A further defence tactic of Collins and National is essentially the line that 'it is human to err' and that Judith Collins is simply human. Although, in reply to this, blogger Carrie Stoddart-Smith says

.

For more on Judith Collins and what makes her tick, see the latest Ruminator blog post interview

Expect to see more 'human' stories about Collins and less projection of the 'Crusher Collins' image. And perhaps expect to see some tears. One account of a tearful Collins can be seen in Rachel Glucina's gossip column

.

And for more on why Collins is upset about personal rumours, see Stacey Kirk's

Parallels with the 1999 general election campaign

The best New Zealand case study of 'political sleaze' scandals helping kill off a government's popularity, can be seen in the lead up to the 1999 general election, in which the Jenny Shipley-led National Government was dogged by similar allegations of corruption and cronyism. The most damaging was the Shipley-Saatchi scandal in which the PM was accused of conflicts of interest in her political relationship with the Saatchi and Saatchi Chief Executive, Kevin Roberts. The Saatchi boss was a close personal friend of the PM's, and his dinners with Shipley become a story of controversy. Shipley admitted that the dinners were about advising the Government on campaign strategy. At the same time, Saatchi was awarded an international marketing campaign for the Government Tourism Board. This eventually led to resignations from the Tourism Board that cost $900,000, and the resignation of the Minister for Tourism Murray McCully.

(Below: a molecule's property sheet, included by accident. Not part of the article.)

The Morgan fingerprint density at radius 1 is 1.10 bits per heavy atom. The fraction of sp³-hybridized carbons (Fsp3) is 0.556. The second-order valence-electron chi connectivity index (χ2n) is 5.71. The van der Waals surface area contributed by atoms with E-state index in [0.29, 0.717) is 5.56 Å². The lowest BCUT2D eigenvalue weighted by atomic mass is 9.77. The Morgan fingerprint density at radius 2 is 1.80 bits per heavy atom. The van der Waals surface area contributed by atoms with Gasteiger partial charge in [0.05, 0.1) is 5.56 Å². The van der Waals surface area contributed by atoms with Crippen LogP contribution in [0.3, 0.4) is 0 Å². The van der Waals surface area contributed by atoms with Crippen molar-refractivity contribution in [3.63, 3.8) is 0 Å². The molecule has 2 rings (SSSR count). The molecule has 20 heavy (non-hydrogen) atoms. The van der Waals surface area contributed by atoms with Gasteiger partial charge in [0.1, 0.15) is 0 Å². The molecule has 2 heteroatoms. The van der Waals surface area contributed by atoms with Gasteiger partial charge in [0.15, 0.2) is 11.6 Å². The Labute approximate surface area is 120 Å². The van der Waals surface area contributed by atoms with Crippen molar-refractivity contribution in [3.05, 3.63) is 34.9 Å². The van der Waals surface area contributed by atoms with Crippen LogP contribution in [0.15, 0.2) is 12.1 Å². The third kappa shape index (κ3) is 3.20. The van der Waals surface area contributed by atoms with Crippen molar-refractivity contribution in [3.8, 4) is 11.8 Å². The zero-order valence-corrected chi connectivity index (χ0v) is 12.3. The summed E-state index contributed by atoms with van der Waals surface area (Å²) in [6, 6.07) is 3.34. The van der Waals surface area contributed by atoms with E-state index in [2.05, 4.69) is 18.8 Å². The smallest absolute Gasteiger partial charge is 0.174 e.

There were other public sector scandals around this period including allegations that the National Government had stacked many public sector organisations with their supporters, one of whom - the TVNZ chairman Ross Armstrong - was forced to resign. Leading up to this, there were also a spate of public sector prosecutions, firings and embarrassments that called into question the ethical probity of the government sector. Also prior to the 1999 election, the Minister of Immigration, Tuariki Delamere resigned after controversy over his approval for permanent residency of a group of Chinese businessmen.

It was at this election that New Zealand saw its first campaign based around allegations of scandal and cronyism. The Labour Party made much of such political sleaze, and was partly elected on the basis of getting rid of public sector corruption, mismanagement and improper conflicts of interests. Ever since then, there's being an escalating war in New Zealand politics about personal and political impropriety.